What is this drug?
Tamoxifen is a treatment for breast cancer in both men and women that works by blocking estrogen from stimulating breast tissue. That stimulation leads in part to roughly 2/3 of breast cancers, and so blocking it is quite important, and Tamoxifen is the most popular breast cancer medication for that reason.
We have genetic tests these days and – if your cancer is positive for estrogen receptors (ER) – Tamoxifen is quite an effective treatment. Additionally, it has important protective effects in women who are at high risk. That said, for post-menopausal women, a different class of medication called the aromatase inhibitors may be a more effective treatment for certain types of breast cancer.
One study showed that over five years of treatment with Tamoxifen, your risk of developing ER+ cancer dropped almost 70%. That said, it has almost no effect on cancers which don’t have the ER, so its final effect is to reduce your risk of breast cancer by 50%.
Quite good. Unfortunately, Tamoxifen is technically a SERM – a selective estrogen receptor modulator. While it blocks estrogen from stimulating your breast, it actually acts like estrogen in your bone and uterine areas.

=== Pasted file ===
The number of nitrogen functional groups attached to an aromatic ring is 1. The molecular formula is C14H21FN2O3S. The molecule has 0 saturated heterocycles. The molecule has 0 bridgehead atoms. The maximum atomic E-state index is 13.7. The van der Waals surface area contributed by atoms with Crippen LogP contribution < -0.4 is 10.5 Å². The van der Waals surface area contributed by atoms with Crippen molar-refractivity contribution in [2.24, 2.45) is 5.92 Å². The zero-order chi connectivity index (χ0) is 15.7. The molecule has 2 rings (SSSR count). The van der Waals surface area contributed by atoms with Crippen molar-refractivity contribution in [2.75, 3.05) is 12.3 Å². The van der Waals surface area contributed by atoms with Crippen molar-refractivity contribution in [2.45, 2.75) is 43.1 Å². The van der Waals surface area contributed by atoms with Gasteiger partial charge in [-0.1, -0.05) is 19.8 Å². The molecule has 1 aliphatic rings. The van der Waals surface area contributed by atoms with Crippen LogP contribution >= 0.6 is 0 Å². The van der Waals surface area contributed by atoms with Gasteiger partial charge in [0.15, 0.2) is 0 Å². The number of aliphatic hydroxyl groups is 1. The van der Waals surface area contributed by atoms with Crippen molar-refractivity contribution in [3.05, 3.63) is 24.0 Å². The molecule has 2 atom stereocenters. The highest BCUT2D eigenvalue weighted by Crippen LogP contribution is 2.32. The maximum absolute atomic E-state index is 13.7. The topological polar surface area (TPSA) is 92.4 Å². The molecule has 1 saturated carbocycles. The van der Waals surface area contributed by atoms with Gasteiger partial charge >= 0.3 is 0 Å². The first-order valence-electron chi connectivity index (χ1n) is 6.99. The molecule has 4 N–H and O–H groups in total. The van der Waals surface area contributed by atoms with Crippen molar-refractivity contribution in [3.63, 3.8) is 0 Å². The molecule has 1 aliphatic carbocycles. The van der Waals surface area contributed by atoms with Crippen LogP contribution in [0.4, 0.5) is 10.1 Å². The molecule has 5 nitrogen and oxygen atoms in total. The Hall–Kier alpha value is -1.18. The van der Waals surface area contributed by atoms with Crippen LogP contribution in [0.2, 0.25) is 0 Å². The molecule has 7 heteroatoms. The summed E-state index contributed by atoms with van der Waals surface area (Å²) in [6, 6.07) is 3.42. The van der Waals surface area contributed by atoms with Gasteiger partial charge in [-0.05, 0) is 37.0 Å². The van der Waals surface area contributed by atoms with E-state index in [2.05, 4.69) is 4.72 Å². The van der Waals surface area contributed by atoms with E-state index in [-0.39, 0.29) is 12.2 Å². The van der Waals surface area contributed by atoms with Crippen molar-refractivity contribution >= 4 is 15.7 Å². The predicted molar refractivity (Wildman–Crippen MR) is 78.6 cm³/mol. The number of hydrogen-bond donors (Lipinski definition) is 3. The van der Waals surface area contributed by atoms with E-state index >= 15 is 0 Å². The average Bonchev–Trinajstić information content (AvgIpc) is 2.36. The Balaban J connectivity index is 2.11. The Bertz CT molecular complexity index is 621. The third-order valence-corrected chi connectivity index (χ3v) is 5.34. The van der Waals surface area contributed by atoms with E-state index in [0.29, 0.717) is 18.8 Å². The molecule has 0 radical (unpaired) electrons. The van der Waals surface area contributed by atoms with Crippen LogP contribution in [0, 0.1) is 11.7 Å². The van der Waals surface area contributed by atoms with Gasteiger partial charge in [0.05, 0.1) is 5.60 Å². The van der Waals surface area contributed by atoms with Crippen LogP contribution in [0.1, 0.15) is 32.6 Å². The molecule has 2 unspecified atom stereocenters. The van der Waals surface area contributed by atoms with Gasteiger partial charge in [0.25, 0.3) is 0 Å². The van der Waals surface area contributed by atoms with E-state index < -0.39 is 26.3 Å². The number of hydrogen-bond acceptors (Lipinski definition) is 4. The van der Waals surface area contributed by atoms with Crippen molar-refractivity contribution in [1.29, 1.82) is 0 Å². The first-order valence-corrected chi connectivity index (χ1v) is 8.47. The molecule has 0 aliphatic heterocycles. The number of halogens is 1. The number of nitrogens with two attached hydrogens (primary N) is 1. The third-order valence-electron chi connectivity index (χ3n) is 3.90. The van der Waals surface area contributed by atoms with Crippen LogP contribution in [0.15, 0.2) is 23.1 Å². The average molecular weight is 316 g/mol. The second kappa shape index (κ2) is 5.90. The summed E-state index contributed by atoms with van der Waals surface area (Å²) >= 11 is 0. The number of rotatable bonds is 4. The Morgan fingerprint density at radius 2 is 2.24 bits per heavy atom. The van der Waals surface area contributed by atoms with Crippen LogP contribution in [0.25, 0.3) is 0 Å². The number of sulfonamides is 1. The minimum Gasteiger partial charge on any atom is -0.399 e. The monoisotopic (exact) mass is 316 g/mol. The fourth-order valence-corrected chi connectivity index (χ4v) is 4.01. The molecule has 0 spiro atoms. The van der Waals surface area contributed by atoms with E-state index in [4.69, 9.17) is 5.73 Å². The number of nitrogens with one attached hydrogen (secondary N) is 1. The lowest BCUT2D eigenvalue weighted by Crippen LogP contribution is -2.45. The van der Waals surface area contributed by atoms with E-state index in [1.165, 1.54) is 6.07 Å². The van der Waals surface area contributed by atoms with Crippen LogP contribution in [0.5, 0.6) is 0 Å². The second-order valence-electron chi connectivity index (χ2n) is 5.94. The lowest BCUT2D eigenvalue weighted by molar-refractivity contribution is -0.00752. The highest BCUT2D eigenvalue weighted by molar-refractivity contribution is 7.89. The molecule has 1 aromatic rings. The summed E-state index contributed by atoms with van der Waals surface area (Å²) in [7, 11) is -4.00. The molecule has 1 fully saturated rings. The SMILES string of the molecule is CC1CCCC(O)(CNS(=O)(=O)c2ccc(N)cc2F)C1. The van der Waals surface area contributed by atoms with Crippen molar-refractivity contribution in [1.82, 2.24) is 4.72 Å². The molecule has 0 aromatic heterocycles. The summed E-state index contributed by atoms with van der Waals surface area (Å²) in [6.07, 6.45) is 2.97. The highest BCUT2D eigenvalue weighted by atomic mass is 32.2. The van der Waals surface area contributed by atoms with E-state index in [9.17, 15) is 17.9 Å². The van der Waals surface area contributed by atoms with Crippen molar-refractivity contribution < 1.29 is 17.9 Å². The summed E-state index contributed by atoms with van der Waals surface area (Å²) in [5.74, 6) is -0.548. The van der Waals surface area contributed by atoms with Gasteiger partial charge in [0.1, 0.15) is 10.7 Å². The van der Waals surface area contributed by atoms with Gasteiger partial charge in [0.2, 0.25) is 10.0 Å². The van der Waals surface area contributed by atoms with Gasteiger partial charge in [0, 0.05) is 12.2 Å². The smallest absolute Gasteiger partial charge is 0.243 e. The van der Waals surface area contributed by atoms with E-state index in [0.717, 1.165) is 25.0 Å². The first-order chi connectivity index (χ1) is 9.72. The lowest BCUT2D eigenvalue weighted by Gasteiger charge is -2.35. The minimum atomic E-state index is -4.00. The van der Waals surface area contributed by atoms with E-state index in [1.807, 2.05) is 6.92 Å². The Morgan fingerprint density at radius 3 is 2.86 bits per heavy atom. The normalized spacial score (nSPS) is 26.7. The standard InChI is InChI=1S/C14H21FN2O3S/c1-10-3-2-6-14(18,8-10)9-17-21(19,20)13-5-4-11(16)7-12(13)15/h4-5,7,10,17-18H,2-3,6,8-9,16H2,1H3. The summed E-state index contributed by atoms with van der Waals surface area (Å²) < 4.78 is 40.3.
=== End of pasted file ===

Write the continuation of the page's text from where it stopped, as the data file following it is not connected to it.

That means that treatment for extended periods of time can highly increase your risk of uterine cancer. The exact numbers aren’t entirely clear, but they range from doubling the risk to quintupling it. In terms of absolute numbers, 2.3 out 1,000 women will develop uterine cancer over the course of treatment.
As such, preventative use of tamoxifen should be reserved for people at high risk. One guide describes that as having a 1% or greater chance of developing cancer over a year if you have a uterus, and .5% or greater if you don’t. Issues that put you at high risk include BRCA1 or P53 genetic mutations, or simply having had strange growth in your breast.
What are the side effects of Tamoxifen?
Hormonal: Women taking tamoxifen are at increased risk of birth defects. This is because the drug interferes with the body’s hypothalamic-pituitary system, which can interfere with the menstrual cycle. Hot flashes are a common side effect, as well as ovarian cysts.
Skeletal: On the plus side, tamoxifen has positive effects on bones. Treatment with it is associated with a slight reduction in risk for bone fractures. The effect is not as strong as typical treatments and should not be sought after for itself.
Heart: Treatment causes a slight reduction in LDL cholesterol, but does not effect HDL levels. This effect has not been shown to have any cardiovascular benefits, however.
Blood: Tamoxifen has similar blood clotting risks as typical estrogen therapy. That means that you are at a higher risk of developing a clot which lodges in your veins or lungs, causing deep venous thrombosis or a pulmonary embolism, respectively.
Eyes: Treatment is associated with a 60% increase of risk for cataracts.